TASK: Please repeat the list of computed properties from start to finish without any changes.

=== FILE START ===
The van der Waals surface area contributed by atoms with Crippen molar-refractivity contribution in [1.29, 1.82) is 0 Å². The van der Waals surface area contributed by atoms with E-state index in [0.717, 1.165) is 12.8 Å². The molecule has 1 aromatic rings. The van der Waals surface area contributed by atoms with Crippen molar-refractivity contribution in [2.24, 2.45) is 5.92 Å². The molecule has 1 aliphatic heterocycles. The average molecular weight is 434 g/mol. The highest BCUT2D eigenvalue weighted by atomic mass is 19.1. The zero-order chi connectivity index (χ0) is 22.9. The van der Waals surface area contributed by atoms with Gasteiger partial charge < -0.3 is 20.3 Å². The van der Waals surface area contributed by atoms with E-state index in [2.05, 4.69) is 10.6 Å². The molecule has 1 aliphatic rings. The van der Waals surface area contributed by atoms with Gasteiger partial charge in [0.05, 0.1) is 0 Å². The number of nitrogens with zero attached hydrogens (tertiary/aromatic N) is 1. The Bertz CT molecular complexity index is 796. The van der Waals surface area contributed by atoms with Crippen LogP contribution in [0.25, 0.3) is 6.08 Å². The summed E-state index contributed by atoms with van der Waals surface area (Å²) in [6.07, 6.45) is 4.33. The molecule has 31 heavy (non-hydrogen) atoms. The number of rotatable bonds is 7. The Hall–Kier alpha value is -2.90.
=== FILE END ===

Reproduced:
The van der Waals surface area contributed by atoms with Crippen molar-refractivity contribution in [1.29, 1.82) is 0 Å². The van der Waals surface area contributed by atoms with E-state index in [0.717, 1.165) is 12.8 Å². The molecule has 1 aromatic rings. The van der Waals surface area contributed by atoms with Crippen molar-refractivity contribution in [2.24, 2.45) is 5.92 Å². The molecule has 1 aliphatic heterocycles. The average molecular weight is 434 g/mol. The highest BCUT2D eigenvalue weighted by atomic mass is 19.1. The zero-order chi connectivity index (χ0) is 22.9. The van der Waals surface area contributed by atoms with Gasteiger partial charge < -0.3 is 20.3 Å². The van der Waals surface area contributed by atoms with E-state index in [2.05, 4.69) is 10.6 Å². The molecule has 1 aliphatic rings. The van der Waals surface area contributed by atoms with Gasteiger partial charge in [0.05, 0.1) is 0 Å². The number of nitrogens with zero attached hydrogens (tertiary/aromatic N) is 1. The Bertz CT molecular complexity index is 796. The van der Waals surface area contributed by atoms with Crippen LogP contribution in [0.25, 0.3) is 6.08 Å². The summed E-state index contributed by atoms with van der Waals surface area (Å²) in [6.07, 6.45) is 4.33. The molecule has 31 heavy (non-hydrogen) atoms. The number of rotatable bonds is 7. The Hall–Kier alpha value is -2.90.